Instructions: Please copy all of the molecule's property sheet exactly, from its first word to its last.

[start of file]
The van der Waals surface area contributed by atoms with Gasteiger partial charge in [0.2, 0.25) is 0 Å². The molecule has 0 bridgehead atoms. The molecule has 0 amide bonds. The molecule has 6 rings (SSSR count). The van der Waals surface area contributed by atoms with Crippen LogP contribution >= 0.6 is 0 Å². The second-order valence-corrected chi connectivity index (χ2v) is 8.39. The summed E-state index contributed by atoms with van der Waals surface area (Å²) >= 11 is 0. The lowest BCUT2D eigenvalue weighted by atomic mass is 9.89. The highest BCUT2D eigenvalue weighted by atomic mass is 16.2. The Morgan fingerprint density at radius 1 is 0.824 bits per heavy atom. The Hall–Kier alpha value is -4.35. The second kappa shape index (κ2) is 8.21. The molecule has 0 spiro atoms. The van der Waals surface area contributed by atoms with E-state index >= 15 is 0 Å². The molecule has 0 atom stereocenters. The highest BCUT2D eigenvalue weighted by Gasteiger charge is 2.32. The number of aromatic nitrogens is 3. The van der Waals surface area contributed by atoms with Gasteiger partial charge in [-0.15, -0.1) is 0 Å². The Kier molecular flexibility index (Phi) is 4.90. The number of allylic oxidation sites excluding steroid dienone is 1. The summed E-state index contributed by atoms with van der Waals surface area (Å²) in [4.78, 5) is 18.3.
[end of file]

The van der Waals surface area contributed by atoms with Gasteiger partial charge in [0.2, 0.25) is 0 Å². The molecule has 0 bridgehead atoms. The molecule has 0 amide bonds. The molecule has 6 rings (SSSR count). The van der Waals surface area contributed by atoms with Crippen LogP contribution >= 0.6 is 0 Å². The second-order valence-corrected chi connectivity index (χ2v) is 8.39. The summed E-state index contributed by atoms with van der Waals surface area (Å²) >= 11 is 0. The lowest BCUT2D eigenvalue weighted by atomic mass is 9.89. The highest BCUT2D eigenvalue weighted by atomic mass is 16.2. The Morgan fingerprint density at radius 1 is 0.824 bits per heavy atom. The Hall–Kier alpha value is -4.35. The second kappa shape index (κ2) is 8.21. The molecule has 0 spiro atoms. The van der Waals surface area contributed by atoms with E-state index >= 15 is 0 Å². The molecule has 0 atom stereocenters. The highest BCUT2D eigenvalue weighted by Gasteiger charge is 2.32. The number of aromatic nitrogens is 3. The van der Waals surface area contributed by atoms with Gasteiger partial charge in [-0.15, -0.1) is 0 Å². The Kier molecular flexibility index (Phi) is 4.90. The number of allylic oxidation sites excluding steroid dienone is 1. The summed E-state index contributed by atoms with van der Waals surface area (Å²) in [4.78, 5) is 18.3.